Biodiversity—Why Is It Declining and What Can We Do About It?
Many people are making attempts at being good stewards of nature, effortssuch as recycling, taking shorter showers, or riding bicycles instead of driving cars. But the United Nations in a 2019 report nevertheless said the “health of ecosystems on which we and all other species depend is deteriorating more rapidly than ever.”
A major challenge for scientists and environmental activists is how to deal with biodiversity loss (the loss of species). “We are indeed losing species 1,000 times faster than the normal background rate,” says Stuart Pimm, a conservation ecologist at Duke University.“When Al Gore says that, he’s quoting me.”
Rather than being pessimistic about the future for species,Pimm is rather optimistic. “There are a lot of practical things we can do to stop species from going extinct," he says. "And I think we need to work diligently to get that optimistic message out there.”
Getting people to recognize biodiversity loss (e.g. the saber-toothed cat, as pictured) might be easier than getting them to accept climate change because the former is easier to see.People often notice loss of biodiversity because species they once commonly saw years before can no longer be found or appear in far smaller numbers. That could inspire more people to become concerned with the issue.
Kevin C. Elliott, a philosopher at Michigan State University who specializes in science and environmental ethicssays it is important how to communicate the threats to flora and fauna to the public. “Environmental justice” might be a more effective term with some people than “biodiversity loss.” Also, he suggests how pointing out how biodiversity loss might directly affect people, such as declining pollinator insects could reduce the availability of foods which depend on the insects.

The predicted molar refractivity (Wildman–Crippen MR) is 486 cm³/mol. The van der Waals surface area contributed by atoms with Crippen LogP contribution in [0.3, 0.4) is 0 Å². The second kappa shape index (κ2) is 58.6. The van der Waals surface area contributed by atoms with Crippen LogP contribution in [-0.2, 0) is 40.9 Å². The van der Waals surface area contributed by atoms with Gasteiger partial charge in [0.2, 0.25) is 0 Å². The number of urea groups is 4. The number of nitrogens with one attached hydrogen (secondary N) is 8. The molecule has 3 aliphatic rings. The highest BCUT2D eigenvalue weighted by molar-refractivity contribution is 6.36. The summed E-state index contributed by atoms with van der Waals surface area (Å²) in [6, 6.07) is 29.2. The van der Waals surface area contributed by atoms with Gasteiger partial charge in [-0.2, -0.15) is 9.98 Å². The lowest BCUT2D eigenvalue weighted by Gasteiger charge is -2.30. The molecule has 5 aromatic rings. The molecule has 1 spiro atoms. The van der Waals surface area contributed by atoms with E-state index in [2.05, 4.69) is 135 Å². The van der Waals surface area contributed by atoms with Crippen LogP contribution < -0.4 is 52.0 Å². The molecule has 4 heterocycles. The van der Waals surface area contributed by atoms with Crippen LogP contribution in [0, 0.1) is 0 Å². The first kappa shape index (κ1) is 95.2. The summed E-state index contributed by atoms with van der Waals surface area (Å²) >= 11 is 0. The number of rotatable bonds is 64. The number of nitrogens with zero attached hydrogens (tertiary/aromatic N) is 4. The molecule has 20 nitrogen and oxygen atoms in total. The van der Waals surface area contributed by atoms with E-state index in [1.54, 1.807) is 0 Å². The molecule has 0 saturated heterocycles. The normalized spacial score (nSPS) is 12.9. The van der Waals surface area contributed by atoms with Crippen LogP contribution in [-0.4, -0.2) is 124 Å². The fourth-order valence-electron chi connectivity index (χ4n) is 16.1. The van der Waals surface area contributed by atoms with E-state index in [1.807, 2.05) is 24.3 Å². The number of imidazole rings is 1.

The UN report advocates coordinated actions on the part of nations and not just citizens. But Pimm says citizens can make a difference. “When I give talks, I certainly tell people to start making choices that lead them to tread more lightly on the planet. But I also tell them to celebrate the fact that we live in a democracy,” he adds, and they can make a difference.
Comments: This article really didn’t give a reason for the declining number of species. The focus was on how to counter thisdecrease by enlisting public support for whatever solutionsare proposed. Such “solutions” as avoiding fur coats, hunting, poisonous bug sprays, and meathave been proposed by others. Butthese ideas, even if put into practice, can only slow down but not reverse the loss of species.
As Christians, we know the real reason why biodiversity isdeclining. It’s the same reason as to why we have illnesses, violent storms, and dangerousanimals—sin and what it did to the world. When God had finished creating the world, there was no death. Consequently, not even individual animals died, much less their entire species going extinct. Now with sin having entered the world, we are being overrun with harmful mutations which are doing their part to cause species to disappear. However,climate change and certain human activities are also involved.
Because our beautiful world and its amazing plant and animal creatureswere created by God as gifts for us, I feel it is a sign of disrespect to our Creator if we act as if we don’t care about our planet and its flora and fauna. Still, whatever we do to try to stem the tide against nature is not as important as stemming the satanic tide against the souls of people.
There will be no biodiversity decline in God’s paradise — the future home for all believers in Christ — because there will be no sin and death. Other than we saints, angels and God Himself, we do not know what living things will be there, but we do know we don’t have to be looking for solutions to problems because there will be no problems.
Let’s spread the message that heaven will be ours if we follow Jesus as our Lord and Savior. He is the perfect solution for the problem of sin and death. “Death, where is your sting? Grave, where is your victory? The sting of death is sin, and the power of sin is the law. But thanks be to God, who gives us the victory through our Lord Jesus Christ!” [1 Corinthians 15:55-57].
by Warren Krug
Reference: Avery Hurt, “Biodiversity Is Rapidly Declining. Here's What You Can Do About It,” Discover Magazine [May 31, 2021]
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QUESTION OF THE DAY
How far can fleas jump?
A flea can jump 40-160 times the length of its body. This would be equivalent to a six-foot human leaping over the Statue of Liberty.
Source: “Super Animals,” Kids Answers [April-June, 2021].
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